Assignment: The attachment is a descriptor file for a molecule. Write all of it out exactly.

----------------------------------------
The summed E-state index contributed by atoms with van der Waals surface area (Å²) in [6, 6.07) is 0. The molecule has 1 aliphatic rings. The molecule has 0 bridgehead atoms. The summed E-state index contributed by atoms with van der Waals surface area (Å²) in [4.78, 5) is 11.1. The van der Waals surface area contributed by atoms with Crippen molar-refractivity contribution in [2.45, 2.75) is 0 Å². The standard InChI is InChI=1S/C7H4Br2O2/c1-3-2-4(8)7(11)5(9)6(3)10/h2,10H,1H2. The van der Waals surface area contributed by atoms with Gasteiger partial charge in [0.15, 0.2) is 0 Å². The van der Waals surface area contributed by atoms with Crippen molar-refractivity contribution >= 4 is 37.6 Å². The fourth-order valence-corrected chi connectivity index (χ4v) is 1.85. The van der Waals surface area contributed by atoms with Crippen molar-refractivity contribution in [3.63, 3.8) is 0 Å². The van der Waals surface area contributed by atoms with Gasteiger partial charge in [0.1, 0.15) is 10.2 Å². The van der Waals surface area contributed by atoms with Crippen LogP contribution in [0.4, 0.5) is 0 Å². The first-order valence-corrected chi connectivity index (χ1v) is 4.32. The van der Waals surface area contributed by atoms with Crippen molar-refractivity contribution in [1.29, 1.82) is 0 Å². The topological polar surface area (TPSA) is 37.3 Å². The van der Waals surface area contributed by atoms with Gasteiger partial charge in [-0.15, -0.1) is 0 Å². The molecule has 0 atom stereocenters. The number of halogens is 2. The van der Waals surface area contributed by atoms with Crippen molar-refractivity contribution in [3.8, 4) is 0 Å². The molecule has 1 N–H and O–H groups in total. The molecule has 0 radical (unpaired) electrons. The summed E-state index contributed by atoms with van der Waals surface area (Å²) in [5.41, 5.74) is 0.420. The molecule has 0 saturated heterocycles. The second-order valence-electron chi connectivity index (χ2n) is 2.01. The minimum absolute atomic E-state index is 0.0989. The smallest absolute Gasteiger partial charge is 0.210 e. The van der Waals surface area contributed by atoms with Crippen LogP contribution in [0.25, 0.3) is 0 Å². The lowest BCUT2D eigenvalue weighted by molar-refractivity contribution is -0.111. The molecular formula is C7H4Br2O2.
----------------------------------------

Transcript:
The summed E-state index contributed by atoms with van der Waals surface area (Å²) in [6, 6.07) is 0. The molecule has 1 aliphatic rings. The molecule has 0 bridgehead atoms. The summed E-state index contributed by atoms with van der Waals surface area (Å²) in [4.78, 5) is 11.1. The van der Waals surface area contributed by atoms with Crippen molar-refractivity contribution in [2.45, 2.75) is 0 Å². The standard InChI is InChI=1S/C7H4Br2O2/c1-3-2-4(8)7(11)5(9)6(3)10/h2,10H,1H2. The van der Waals surface area contributed by atoms with Gasteiger partial charge in [0.15, 0.2) is 0 Å². The van der Waals surface area contributed by atoms with Crippen molar-refractivity contribution >= 4 is 37.6 Å². The fourth-order valence-corrected chi connectivity index (χ4v) is 1.85. The van der Waals surface area contributed by atoms with Crippen molar-refractivity contribution in [3.63, 3.8) is 0 Å². The van der Waals surface area contributed by atoms with Gasteiger partial charge in [0.1, 0.15) is 10.2 Å². The van der Waals surface area contributed by atoms with Crippen LogP contribution in [0.4, 0.5) is 0 Å². The first-order valence-corrected chi connectivity index (χ1v) is 4.32. The van der Waals surface area contributed by atoms with Crippen molar-refractivity contribution in [1.29, 1.82) is 0 Å². The topological polar surface area (TPSA) is 37.3 Å². The van der Waals surface area contributed by atoms with Gasteiger partial charge in [-0.15, -0.1) is 0 Å². The molecule has 0 atom stereocenters. The number of halogens is 2. The van der Waals surface area contributed by atoms with Crippen molar-refractivity contribution in [3.8, 4) is 0 Å². The molecule has 1 N–H and O–H groups in total. The molecule has 0 radical (unpaired) electrons. The summed E-state index contributed by atoms with van der Waals surface area (Å²) in [5.41, 5.74) is 0.420. The molecule has 0 saturated heterocycles. The second-order valence-electron chi connectivity index (χ2n) is 2.01. The minimum absolute atomic E-state index is 0.0989. The smallest absolute Gasteiger partial charge is 0.210 e. The van der Waals surface area contributed by atoms with Crippen LogP contribution in [0.25, 0.3) is 0 Å². The lowest BCUT2D eigenvalue weighted by molar-refractivity contribution is -0.111. The molecular formula is C7H4Br2O2.